Energy costs are a significant part of most families’ monthly budget, especially during the winter months. Doing your best to keep these costs to a minimum is good for your wallet – and the planet. Here are a few ideas worth considering;
1 – Eliminate drafts! – It might seem obvious, but cold drafts are easily identified and improving your property’s efficiency is important if we are to get those bills down! Check windows for gaps around the frame and make sure they are properly filled. Consider putting bolsters at the foot of your main external doors and at night keep your curtains closed. It all helps to reduce drafts and enhance insulation.
2 – Buy smart – Most energy companies have several tariffs available to their customers and you can guarantee that unless you check which tariff you are on fairly regularly, you will quickly establish that you are not on the cheapest! Make a diary note to check your tariff every year and consider taking a fixed 12 month option if it offers you meaningful reductions.
3 – Buy in bulk – Many suppliers will offer their customers discounts if they take their gas and electricity (and perhaps other utilities too) from the same supplier.
4 – Check the competition – After your annual tariff check, try a comparison website like u-switch and see if there are special offers available with other suppliers. You need to check all the terms and conditions before you make a decision to jump – but keep checking the market for bargains.
5 – Buy energy efficient appliances – Using LED lighting will reduce consumption as will taking showers instead of baths. Don’t fill your kettle when you boil it for a cup of tea – just boil the amount you need. There are some great kettles now which allow you to easily measure how much water you boil at any one time. Turn off appliances at night, rather than leaving them on standby and turn off lights in rooms not occupied! The internet-of-things is now growing and interactive thermostats now enable heating to be turned on and off dependent on who is in the home and/or detect when you are coming home. This means you don’t have to heat an empty home whilst at work, but always have a warm home to come home to! Finally, a new boiler is likely to be much more efficient than an older boiler. As the boiler is your main energy consumer, it’s worth considering replacement of an old boiler, but bear in mind that the savings might take as many as 10 years to recoup the capital outlay.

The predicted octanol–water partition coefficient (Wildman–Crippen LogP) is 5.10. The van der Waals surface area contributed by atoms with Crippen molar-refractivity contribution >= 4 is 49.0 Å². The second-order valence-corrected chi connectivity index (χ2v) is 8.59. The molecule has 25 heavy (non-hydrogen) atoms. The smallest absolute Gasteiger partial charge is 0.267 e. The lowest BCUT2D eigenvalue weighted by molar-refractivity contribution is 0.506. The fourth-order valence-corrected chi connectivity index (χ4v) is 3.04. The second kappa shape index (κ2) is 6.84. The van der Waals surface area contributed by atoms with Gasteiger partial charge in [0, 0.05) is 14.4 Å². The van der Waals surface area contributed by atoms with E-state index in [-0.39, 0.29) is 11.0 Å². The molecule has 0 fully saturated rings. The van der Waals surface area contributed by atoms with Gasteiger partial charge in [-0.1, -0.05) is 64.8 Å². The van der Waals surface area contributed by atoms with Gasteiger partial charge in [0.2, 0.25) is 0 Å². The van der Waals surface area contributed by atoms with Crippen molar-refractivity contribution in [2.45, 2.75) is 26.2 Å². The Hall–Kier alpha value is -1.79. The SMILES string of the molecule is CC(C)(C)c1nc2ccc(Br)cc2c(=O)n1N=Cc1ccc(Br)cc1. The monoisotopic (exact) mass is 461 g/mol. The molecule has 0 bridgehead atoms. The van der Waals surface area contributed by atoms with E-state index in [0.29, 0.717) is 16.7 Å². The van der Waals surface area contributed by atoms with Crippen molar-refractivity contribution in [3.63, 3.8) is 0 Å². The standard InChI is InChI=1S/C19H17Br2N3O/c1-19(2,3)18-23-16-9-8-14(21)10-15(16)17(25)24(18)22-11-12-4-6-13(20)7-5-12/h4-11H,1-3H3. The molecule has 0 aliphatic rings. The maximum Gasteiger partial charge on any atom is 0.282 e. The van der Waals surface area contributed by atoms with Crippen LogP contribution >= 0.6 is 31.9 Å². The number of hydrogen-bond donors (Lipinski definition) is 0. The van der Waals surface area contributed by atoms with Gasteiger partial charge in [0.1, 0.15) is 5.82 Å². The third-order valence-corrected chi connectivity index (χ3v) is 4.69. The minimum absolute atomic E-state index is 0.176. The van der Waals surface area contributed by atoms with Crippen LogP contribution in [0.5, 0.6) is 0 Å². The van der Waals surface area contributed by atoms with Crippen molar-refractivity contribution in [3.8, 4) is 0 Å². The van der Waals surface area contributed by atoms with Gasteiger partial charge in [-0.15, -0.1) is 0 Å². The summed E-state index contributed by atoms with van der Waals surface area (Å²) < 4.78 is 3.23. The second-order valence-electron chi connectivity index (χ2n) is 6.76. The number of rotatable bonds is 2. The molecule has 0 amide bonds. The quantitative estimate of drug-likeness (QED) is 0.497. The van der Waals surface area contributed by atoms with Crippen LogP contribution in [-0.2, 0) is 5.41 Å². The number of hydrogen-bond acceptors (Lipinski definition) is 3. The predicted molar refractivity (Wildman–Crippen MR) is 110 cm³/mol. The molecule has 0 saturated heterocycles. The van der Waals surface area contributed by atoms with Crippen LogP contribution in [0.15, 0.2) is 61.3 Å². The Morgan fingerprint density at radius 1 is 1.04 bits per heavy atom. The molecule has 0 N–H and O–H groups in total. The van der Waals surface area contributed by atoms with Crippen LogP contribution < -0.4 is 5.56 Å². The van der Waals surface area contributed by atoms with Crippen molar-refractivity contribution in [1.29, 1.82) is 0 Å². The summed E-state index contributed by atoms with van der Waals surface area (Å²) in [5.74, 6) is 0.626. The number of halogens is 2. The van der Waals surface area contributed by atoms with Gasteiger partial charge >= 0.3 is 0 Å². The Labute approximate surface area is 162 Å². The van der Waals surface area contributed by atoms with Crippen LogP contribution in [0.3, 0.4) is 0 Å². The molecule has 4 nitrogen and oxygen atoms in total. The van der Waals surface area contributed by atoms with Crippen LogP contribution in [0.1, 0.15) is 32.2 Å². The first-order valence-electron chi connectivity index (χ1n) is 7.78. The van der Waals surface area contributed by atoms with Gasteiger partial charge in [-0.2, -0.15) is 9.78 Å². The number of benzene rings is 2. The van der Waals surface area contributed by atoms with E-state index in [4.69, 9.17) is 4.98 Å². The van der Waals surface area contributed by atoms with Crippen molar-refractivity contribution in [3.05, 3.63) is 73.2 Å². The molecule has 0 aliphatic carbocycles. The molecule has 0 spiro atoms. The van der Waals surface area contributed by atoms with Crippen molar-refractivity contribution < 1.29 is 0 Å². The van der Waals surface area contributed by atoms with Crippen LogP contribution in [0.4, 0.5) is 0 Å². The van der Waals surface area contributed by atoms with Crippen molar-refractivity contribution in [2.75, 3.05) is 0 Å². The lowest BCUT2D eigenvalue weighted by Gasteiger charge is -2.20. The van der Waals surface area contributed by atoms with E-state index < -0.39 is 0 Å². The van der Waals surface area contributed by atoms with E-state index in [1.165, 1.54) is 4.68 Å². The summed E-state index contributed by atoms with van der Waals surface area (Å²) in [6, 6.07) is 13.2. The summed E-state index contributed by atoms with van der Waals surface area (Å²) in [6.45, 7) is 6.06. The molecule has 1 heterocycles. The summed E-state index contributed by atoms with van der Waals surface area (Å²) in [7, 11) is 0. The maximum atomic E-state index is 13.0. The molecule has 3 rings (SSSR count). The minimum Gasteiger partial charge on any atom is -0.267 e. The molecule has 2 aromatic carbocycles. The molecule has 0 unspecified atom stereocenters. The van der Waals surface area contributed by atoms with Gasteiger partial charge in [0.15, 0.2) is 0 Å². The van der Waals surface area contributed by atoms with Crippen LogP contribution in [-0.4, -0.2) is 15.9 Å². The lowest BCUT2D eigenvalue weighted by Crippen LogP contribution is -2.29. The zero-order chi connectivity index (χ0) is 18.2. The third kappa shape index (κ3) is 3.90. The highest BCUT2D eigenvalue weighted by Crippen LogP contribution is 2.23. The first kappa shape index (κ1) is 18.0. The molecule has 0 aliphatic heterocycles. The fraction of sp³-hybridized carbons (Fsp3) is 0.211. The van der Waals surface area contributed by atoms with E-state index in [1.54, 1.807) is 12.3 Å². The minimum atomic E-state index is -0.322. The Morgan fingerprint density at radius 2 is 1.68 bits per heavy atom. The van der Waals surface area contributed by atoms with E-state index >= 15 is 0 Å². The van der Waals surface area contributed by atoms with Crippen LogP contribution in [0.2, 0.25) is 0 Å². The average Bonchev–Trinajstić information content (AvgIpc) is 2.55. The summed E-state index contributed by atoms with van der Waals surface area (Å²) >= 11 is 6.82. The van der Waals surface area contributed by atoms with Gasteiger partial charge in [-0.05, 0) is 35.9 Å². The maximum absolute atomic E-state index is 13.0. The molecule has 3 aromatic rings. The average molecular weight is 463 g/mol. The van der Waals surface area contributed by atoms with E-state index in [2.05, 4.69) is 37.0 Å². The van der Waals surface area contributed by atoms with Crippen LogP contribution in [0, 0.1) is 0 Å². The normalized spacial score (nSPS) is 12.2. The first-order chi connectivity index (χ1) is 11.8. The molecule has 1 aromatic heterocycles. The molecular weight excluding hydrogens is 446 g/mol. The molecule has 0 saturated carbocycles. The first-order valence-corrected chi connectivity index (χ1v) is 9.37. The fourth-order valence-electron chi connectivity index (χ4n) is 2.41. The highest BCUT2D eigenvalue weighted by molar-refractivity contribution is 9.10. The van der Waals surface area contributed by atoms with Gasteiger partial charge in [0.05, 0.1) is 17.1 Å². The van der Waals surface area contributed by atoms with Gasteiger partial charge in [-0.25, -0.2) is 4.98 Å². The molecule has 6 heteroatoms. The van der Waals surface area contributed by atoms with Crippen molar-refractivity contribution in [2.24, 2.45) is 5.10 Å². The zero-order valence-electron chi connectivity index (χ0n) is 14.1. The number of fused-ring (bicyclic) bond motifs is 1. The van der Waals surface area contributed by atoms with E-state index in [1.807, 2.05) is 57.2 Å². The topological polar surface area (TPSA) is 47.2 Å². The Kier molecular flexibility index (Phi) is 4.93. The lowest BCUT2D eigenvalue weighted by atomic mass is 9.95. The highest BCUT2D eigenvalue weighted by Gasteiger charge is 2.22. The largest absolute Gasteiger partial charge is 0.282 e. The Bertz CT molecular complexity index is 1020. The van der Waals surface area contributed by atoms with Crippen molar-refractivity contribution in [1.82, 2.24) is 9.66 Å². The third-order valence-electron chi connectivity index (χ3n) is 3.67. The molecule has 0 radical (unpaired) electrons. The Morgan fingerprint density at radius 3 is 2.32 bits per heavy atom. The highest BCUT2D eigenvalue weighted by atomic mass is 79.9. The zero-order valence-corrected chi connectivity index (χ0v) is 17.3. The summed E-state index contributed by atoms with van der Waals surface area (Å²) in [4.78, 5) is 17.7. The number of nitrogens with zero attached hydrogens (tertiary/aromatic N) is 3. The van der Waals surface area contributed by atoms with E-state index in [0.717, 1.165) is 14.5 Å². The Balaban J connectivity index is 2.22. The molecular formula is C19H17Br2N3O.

6 – Read your meter regularly – Energy suppliers will estimate your usage and this can result in you overpaying on a direct debit. Check and report your meter readings regularly. Most suppliers now produce free apps for smartphones that will enable you to easily report meter readings at the swipe of a finger.
7 – Turn down the thermostat and put on a jumper and slippers! – It sounds silly, but turning down the thermostat by just 1 degree celsius can make a huge difference to your heating bills. Make sure your radiators have independent thermostats and turn down thermostats in rooms you are not using.
8 – Get a grant – Every now and again the government (and energy suppliers) make available a number of grants or ‘green loans’ to homeowners so that they can replace old and inefficient boilers or install double glazing or loft insulation. Consider whether such schemes are for you and if so, take full advantage when they are available.
9 – Pay by direct debit – Most suppliers prefer their customers to pay by direct debit and they prefer to bill you by email rather than through the post. Check these options and you might find they are offering you savings.
10 – Claim your benefits – If you are a pensioner or live with a pensioner you may be entitled to winter fuel payments. This can be several hundred pounds every year, so check with the government for eligibility.